Your Guide To Drinking This Weekend: The Negroni

Discover the history - and the best way to make - the classic Italian cocktail.

Next in line comes Campari, which as everyone knows has made an immense impression on the British market in the last twenty years or so. Not my cup of tea, alas. But, hurray, an acceptable drink can be cobbled together from this and another innocuous potation. Take two parts Italian vermouth and one part Campari (or in another recipe, one of each), mix them with ice and add Pellegrino or soda water and a slice of orange, and you have an Americano. Good at lunchtime, and before Italian food.

If you feel that, pleasant as it is, it still lack something, throw in a shot of gin and the result is a Negroni. This is a really fine invention. It has the power, rare with drinks and indeed with anything else, of cheering you up. This may be down to the Campari, said by its fans to have great restorative powers.
- Kingsley Amis, Everyday Drinking

It has been said, indeed it used to be printed on the back of the bottle, that one must taste Campari three times before one comes to appreciate it. But when one does, one is lost forever down the rabbit hole of bitters and Amaros and other classic aperitif and digestif potions favored by suave Europeans and mustachioed cocktail nerds.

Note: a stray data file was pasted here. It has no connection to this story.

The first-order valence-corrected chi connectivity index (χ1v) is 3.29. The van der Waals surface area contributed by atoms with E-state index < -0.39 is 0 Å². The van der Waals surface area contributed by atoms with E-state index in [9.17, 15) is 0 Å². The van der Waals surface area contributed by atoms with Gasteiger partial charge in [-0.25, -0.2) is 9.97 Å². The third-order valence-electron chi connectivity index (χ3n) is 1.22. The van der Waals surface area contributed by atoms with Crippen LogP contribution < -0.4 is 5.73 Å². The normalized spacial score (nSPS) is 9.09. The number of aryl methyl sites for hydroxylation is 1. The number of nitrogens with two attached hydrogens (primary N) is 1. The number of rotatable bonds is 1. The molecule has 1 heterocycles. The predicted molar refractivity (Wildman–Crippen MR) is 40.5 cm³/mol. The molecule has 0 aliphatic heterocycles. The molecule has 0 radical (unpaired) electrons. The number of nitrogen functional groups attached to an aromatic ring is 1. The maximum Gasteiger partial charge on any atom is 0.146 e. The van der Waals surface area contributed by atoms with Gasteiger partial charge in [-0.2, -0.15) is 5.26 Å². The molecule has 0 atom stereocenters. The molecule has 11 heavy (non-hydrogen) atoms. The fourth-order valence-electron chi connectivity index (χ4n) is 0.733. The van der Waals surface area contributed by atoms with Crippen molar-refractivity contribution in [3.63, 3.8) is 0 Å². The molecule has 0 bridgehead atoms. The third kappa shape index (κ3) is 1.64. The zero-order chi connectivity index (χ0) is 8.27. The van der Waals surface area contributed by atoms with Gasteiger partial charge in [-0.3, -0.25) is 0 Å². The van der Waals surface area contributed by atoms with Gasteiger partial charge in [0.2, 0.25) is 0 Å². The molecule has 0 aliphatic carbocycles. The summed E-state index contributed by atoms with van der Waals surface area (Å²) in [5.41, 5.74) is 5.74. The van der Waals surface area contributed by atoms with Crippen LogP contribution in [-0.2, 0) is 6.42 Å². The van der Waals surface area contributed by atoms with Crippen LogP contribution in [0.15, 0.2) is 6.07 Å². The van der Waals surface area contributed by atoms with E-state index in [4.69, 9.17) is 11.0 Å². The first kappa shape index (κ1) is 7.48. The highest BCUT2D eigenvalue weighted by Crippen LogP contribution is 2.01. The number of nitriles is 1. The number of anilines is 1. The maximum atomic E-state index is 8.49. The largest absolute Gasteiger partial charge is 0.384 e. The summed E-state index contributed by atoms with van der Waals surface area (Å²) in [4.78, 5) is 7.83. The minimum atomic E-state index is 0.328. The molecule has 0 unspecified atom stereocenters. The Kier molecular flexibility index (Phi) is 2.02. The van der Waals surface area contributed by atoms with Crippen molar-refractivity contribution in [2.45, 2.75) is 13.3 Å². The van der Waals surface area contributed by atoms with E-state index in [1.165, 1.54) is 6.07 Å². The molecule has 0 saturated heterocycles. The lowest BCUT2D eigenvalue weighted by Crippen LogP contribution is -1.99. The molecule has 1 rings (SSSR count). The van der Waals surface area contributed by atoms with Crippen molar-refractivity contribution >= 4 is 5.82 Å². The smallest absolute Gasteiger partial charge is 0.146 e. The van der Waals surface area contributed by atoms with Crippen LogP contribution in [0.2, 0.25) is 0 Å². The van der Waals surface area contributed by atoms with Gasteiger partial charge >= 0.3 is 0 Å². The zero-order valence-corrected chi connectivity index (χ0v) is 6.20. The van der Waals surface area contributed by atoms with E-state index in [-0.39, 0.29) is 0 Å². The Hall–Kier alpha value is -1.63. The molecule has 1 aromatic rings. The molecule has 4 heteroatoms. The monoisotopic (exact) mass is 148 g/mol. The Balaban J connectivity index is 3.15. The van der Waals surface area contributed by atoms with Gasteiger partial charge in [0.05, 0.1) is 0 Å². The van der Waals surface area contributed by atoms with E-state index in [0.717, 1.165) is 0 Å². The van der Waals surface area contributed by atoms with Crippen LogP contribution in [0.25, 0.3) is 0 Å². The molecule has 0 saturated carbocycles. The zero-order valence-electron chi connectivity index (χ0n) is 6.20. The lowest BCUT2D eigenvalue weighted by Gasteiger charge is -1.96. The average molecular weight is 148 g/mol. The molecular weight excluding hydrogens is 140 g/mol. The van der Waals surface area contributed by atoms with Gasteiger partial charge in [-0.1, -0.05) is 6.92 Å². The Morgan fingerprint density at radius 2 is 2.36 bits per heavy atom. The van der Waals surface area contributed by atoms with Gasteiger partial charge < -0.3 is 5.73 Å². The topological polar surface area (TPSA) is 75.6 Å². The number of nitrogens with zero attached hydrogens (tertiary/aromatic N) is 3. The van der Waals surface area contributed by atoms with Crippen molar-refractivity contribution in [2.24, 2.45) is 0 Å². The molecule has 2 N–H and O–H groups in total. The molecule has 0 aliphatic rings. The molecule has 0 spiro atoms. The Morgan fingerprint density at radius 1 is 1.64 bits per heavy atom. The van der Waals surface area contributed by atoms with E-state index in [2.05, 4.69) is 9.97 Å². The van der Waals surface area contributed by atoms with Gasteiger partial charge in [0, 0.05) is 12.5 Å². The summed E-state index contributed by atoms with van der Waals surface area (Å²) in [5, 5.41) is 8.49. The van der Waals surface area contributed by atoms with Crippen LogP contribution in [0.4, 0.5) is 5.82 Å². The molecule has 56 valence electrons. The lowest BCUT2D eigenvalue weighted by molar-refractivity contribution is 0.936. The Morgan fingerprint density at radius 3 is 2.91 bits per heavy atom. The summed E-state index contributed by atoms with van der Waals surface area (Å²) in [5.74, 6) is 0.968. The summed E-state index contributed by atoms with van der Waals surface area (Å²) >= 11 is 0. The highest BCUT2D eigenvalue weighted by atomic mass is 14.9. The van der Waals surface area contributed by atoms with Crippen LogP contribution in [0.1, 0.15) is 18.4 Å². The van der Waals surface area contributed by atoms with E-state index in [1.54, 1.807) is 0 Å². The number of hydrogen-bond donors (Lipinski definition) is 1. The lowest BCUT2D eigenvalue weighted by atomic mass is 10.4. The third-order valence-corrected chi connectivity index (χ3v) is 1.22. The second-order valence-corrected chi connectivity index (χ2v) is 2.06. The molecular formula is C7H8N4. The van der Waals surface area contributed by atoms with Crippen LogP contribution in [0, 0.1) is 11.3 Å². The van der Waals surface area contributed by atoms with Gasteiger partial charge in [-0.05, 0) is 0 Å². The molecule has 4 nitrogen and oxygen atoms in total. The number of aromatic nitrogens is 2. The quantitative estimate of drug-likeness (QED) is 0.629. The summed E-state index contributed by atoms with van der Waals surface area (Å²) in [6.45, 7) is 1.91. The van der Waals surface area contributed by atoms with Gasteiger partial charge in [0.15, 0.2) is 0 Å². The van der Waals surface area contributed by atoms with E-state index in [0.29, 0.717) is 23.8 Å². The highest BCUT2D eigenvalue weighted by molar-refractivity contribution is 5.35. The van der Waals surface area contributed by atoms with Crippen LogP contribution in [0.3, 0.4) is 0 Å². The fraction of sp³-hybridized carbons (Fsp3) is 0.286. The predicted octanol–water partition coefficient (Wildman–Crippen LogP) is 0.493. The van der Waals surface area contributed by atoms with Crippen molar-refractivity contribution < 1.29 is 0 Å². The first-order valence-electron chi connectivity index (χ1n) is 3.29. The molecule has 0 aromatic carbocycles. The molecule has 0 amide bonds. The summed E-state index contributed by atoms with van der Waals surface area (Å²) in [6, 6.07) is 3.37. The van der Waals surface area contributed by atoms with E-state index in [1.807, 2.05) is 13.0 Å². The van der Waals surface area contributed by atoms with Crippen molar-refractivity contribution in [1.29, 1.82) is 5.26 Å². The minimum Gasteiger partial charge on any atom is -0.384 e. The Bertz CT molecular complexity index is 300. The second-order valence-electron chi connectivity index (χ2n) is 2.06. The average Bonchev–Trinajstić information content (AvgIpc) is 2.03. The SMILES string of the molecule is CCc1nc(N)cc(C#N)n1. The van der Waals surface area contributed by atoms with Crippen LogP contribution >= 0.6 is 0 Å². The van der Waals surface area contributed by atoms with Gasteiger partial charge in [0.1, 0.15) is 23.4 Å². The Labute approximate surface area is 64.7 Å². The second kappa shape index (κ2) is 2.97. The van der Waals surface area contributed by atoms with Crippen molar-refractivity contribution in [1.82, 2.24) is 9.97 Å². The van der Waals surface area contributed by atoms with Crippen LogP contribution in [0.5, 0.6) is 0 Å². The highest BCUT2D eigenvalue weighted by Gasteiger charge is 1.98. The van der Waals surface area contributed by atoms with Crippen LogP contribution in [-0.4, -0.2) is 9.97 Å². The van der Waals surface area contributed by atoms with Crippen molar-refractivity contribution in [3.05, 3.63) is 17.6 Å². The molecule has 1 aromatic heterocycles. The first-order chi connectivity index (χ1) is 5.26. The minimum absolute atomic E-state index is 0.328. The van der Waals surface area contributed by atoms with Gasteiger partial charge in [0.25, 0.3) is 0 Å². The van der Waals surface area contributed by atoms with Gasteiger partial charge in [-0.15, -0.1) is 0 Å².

And, there is no better way to come to Campari then in a well-made Negroni, a cocktail that is exceedingly pleasant before dinner, on a hot afternoon in the shade of an umbrella at a sidewalk café, or, really, anytime at all. The Negroni has an established creation story, full of romance and gross alcoholism, but that story has been disputed by a barely literate, alleged descendant of Italian royalty who appears to live in New England.

From wherever it came, it is a great tipple, worth acquiring a taste for.

The Physiology of Bitter

Bitter is nature’s warning flavor, signaling to the body that what you have placed in your mouth is potentially poison. Or potentially mind altering. Various plants have evolved over time to prevent animals, and we humans are animals after all, from eating their leaves or stems by producing chemicals, many of them still unknown, that taste bitter. Many of these bitter leaves and stems have the potential to kill a human in an instant. Even cabbage, which contains a bitter compound, can be fatal in very high doses, and cause goiters in slightly lower doses, because that bitter compound blocks the body’s ability to process iodine.

Early humans who were out hunting and gathering quickly learned that bitter things were potentially deadly, and thus best avoided, unless you were with a shaman, who could identify the bitter tasting plants that would send you off on a vision quest, or with a healer, who could find the bitter plants that soothed an uneasy stomach or dulled pain from wounds (eat the head of a poppy sometime). Because of the potential danger in bitter, most humans have evolved to have at least 25 different bitter taste receptors, tuned to different versions of the 550 bitter compounds that have been identified. There are some remarkably unlucky people, estimated at about 25% of the population, who have no bitter receptors at all. The trait for this is recessive, and one can see why, as the inability to distinguish potentially deadly food from good food would have been a distinct disadvantage to our early ancestors.